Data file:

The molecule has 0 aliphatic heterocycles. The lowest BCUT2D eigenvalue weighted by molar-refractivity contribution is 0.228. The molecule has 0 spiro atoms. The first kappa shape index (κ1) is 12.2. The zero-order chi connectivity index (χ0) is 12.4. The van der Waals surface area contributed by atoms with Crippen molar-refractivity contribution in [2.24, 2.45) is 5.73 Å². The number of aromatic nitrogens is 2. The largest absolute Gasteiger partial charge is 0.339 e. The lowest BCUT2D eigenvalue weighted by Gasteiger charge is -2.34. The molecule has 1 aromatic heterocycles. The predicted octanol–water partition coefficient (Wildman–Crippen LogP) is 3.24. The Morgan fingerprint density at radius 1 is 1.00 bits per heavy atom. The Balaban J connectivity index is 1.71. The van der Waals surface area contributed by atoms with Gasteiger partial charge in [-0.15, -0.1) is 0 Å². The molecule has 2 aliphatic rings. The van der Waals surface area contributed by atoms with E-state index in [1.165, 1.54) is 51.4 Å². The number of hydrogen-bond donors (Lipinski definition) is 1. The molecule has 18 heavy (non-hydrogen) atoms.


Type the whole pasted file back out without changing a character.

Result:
The molecule has 0 aliphatic heterocycles. The lowest BCUT2D eigenvalue weighted by molar-refractivity contribution is 0.228. The molecule has 0 spiro atoms. The first kappa shape index (κ1) is 12.2. The zero-order chi connectivity index (χ0) is 12.4. The van der Waals surface area contributed by atoms with Crippen molar-refractivity contribution in [2.24, 2.45) is 5.73 Å². The number of aromatic nitrogens is 2. The largest absolute Gasteiger partial charge is 0.339 e. The lowest BCUT2D eigenvalue weighted by Gasteiger charge is -2.34. The molecule has 1 aromatic heterocycles. The predicted octanol–water partition coefficient (Wildman–Crippen LogP) is 3.24. The Morgan fingerprint density at radius 1 is 1.00 bits per heavy atom. The Balaban J connectivity index is 1.71. The van der Waals surface area contributed by atoms with Gasteiger partial charge in [-0.15, -0.1) is 0 Å². The molecule has 2 aliphatic rings. The van der Waals surface area contributed by atoms with E-state index in [1.165, 1.54) is 51.4 Å². The number of hydrogen-bond donors (Lipinski definition) is 1. The molecule has 18 heavy (non-hydrogen) atoms.